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A Look at French Stocks in the Aftermath of Paris

French stocks - A Look at French Stocks in the Aftermath of Paris

On the evening of Friday, Nov. 13, the day took on a gravely tragic turn as Islamic radicals viciously murdered 129 people in Paris, France — the worst act of terrorism in the nation’s history.


The rogue terror network known as ISIS later claimed responsibility for the Paris attack, to which French president Francois Hollande unflinchingly termed an “act of war” and vowed a “ruthless” response.

As expected, the national priority of France and her allies have shifted towards security concerns and to bringing ancillary partners of the cowardly Paris attack to justice. But amid the terrible human crisis in the City of Light, there are growing questions on how the domestic economy — in particular, publicly-traded French stocks — will perform.

For his part, Hollande promised during a joint session of parliament that terrorism will never undermine the core of French society.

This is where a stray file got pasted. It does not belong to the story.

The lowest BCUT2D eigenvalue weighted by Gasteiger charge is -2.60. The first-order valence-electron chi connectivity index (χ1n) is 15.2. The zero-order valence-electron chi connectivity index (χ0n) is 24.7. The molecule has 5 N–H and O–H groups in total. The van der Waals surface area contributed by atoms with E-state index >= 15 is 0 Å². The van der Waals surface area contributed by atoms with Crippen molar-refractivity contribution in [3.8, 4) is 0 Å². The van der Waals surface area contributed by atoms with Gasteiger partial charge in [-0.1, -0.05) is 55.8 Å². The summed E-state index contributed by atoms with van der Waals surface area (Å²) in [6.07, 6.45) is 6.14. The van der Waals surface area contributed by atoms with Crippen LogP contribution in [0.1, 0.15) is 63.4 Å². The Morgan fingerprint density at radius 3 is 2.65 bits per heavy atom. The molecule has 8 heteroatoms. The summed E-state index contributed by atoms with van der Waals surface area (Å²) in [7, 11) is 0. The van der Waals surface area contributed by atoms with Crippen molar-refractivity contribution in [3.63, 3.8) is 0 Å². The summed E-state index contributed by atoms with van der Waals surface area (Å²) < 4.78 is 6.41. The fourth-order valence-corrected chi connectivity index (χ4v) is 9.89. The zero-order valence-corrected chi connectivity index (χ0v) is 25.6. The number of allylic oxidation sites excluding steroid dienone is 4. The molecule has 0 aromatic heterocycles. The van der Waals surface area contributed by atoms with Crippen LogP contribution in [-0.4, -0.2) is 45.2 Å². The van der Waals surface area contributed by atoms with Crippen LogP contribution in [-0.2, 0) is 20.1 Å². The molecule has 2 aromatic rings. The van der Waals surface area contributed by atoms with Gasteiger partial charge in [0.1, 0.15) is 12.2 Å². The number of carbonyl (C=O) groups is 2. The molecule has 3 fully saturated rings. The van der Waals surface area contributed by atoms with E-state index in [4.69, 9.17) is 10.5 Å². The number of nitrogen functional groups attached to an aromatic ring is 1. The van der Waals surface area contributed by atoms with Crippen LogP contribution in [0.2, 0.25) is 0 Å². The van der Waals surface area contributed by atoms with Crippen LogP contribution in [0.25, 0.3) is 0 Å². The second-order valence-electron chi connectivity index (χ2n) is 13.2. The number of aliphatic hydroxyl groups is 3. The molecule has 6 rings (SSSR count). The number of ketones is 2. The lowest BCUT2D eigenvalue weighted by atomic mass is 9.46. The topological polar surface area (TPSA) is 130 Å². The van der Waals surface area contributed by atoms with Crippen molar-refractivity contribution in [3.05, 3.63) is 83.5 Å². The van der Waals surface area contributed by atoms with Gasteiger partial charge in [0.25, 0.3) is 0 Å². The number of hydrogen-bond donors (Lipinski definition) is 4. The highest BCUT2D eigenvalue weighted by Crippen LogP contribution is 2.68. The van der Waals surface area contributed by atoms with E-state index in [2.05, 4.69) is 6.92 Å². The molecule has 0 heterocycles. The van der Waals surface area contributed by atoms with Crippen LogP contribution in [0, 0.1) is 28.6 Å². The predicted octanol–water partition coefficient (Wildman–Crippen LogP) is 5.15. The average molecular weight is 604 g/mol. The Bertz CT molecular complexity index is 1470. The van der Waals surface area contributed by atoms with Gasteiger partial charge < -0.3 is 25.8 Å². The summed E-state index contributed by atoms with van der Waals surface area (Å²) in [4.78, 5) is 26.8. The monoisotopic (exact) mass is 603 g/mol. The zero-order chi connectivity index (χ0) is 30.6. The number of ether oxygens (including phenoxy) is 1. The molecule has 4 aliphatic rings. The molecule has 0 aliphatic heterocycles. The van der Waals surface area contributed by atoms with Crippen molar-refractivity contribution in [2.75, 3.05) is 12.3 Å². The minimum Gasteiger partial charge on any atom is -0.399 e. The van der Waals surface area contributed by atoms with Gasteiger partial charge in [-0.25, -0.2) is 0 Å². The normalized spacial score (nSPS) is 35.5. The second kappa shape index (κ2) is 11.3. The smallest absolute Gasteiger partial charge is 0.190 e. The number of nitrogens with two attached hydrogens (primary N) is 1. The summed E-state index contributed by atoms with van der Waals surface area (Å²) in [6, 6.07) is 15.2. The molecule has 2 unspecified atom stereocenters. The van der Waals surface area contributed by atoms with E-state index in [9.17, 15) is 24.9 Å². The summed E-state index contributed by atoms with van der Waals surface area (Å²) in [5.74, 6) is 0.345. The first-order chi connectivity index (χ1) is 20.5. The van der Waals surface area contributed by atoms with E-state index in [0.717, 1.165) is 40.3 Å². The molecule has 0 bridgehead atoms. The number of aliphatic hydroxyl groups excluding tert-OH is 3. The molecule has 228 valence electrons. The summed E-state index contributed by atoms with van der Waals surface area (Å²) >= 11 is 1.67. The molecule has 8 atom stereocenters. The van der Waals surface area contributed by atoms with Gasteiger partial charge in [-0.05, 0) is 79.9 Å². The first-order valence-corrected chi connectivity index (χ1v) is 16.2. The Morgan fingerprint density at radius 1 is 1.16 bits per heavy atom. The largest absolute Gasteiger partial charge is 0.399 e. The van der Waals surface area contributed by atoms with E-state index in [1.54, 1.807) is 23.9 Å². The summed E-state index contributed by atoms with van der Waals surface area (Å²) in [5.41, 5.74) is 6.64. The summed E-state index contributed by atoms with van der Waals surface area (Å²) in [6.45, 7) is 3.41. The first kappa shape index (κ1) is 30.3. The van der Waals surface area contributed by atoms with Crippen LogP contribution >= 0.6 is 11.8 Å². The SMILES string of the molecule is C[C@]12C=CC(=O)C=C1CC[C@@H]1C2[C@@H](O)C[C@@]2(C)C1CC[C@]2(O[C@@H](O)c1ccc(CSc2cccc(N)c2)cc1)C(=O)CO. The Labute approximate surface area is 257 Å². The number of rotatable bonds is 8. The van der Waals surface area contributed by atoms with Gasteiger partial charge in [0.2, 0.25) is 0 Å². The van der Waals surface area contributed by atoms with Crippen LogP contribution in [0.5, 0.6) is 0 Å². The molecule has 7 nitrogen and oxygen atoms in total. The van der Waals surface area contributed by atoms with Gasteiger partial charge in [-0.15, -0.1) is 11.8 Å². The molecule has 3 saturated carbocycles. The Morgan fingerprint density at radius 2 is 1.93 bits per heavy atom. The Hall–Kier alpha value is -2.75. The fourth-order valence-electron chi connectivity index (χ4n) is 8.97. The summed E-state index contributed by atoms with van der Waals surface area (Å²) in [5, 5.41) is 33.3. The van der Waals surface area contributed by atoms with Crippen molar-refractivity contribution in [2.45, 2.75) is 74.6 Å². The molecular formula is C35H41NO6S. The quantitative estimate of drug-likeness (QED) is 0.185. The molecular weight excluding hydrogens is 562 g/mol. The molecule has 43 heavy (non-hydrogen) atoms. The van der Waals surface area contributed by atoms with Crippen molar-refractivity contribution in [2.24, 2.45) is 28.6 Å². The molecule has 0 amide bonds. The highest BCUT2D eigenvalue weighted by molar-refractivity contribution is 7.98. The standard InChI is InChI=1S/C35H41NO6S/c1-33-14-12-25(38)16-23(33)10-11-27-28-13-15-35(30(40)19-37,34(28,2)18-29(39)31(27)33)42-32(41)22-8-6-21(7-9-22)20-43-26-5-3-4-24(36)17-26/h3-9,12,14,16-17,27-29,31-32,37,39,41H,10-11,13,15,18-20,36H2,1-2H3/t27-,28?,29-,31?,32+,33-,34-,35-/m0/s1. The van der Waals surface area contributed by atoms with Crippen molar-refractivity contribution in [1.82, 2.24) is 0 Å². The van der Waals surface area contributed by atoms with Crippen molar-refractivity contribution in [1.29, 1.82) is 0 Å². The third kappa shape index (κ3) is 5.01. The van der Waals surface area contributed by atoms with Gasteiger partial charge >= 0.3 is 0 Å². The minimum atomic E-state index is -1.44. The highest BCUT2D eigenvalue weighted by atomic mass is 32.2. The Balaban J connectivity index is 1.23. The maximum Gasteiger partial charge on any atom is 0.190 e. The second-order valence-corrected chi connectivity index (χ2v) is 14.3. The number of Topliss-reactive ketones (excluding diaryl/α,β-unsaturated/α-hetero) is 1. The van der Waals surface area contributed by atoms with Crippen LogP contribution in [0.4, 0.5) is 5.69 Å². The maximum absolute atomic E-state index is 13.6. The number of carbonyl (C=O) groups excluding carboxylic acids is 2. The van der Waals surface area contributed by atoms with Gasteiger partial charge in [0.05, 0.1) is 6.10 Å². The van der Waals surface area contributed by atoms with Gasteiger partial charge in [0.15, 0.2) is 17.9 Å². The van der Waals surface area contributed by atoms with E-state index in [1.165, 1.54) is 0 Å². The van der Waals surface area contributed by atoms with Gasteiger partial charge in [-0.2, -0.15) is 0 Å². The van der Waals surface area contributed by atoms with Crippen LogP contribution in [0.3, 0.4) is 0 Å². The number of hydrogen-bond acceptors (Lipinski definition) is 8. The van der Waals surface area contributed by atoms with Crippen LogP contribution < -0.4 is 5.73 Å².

In truth, the financial impacts of terrorism have not been widely studied. However, historical performance in the markets suggest that the overall consequences are negligible. The closest example to the Paris attack is the London Underground bombing of July 7, 2005, which killed 52 people. Just a day after the terror incident, the benchmark FTSE 100 index gained 1.4%.

Similar stories of resilience in the markets can be found here at home. Just two business days after the bombing of the World Trade Center in New York City on February 26, 1993, the S&P 500 index moved up 1%. The response to the Oklahoma City bombing that occurred on April 19, 1994 was also swiftly bullish, with the S&P 500 gaining over 1% by the end of the week.